Vivienne Westwood died Thursday, December 29. She was 81. Famous for her unique style, she was responsible for bringing punk elements and new-wave designs into modern fashion.
Sure, these elements have existed since time immemorial, but her influence and design helped them reach the mainstream. So, take a look back at one of the icons in the fashion industry and see the net worth Westwood amassed.
The Success of Vivienne Westwood’s Unique Fashion Sense and Style
The fashion first came to light when she made clothes for her and Malcolm McLaren’s boutique on King’s Road, later known as SEX.
Their unique ability to combine good clothing with the right music became a hit, shaping the 1970s U.K. punk scene that dominated McLaren’s band, the Sex Pistols.
Westwood saw punk as the “way of seeing if one could put a spoke in the system.”
Eventually, she opened four more shops in London, and it expanded throughout Britain and across the world.
She sold numerous ranges of merchandise while promoting her several political causes in some pieces at the same time, like the Campaign for Nuclear Disarmament, climate change, and civil rights groups.
She turned provocation itself into an art form, popularizing leather bondage gear in the 1970s. She even went to Buckingham Palace to receive her damehood from the late Queen Elizabeth II without wearing any undies.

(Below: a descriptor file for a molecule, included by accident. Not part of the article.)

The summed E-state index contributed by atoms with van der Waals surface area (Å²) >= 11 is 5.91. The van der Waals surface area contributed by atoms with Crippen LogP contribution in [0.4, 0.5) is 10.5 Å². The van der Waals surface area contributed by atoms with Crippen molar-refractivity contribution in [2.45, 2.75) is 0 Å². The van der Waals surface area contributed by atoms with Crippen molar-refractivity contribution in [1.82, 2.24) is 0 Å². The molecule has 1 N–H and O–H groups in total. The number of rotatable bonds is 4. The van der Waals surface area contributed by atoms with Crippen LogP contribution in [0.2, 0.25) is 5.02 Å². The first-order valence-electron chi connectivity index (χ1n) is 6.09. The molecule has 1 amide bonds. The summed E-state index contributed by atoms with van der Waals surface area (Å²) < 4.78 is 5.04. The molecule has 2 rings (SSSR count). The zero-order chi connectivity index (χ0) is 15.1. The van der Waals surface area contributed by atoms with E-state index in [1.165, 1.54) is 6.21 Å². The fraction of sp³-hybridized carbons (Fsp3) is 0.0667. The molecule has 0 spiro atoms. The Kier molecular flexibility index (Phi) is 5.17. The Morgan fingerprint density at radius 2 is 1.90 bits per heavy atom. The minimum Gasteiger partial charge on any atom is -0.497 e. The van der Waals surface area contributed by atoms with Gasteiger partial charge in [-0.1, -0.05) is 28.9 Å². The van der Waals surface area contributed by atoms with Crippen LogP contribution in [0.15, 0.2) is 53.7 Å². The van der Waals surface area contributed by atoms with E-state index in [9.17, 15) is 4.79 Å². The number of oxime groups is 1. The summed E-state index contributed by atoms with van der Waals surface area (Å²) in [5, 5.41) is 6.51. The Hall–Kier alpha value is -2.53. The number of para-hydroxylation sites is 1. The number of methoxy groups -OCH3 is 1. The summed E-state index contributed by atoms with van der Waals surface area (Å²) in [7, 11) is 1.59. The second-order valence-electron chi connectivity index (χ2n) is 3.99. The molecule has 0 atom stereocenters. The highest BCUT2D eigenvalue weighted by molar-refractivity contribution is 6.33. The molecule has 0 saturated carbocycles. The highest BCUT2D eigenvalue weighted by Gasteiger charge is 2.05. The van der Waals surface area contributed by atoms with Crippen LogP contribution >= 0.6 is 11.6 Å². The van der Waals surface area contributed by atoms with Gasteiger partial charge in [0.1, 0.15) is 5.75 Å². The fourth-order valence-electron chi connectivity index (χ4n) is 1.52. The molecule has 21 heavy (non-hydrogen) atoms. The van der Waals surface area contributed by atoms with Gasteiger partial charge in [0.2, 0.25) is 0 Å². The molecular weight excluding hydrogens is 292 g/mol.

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At the time of her death, Westwood had a net worth of $50 million.
The Death of a Fashion Icon
Westwood’s fashion label announced her death in a post on Twitter.
“Vivienne Westwood died today, peacefully and surrounded by her family, in Clapham, South London,” the post read. “The world needs people like Vivienne to make a change for the better.”
Her PA news agency, husband, and creative partner Andreas Kronthaler later released a statement about her passing.
"We have been working until the end and she has given me plenty of things to get on with. Thank you, darling,” he said.
A number of tributes and honors started pouring after the news about Westwood’s death broke.
London's Victoria and Albert Museum described Westwood as a "true revolutionary and rebellious force in fashion”, while Culture Secretary Michelle Donelan called her a “towering figure.”
"Her punk style rewrote the rule book in the 1970s and (she) was widely admired for how she stayed true to her own values throughout her life," she wrote in a Twitter post.
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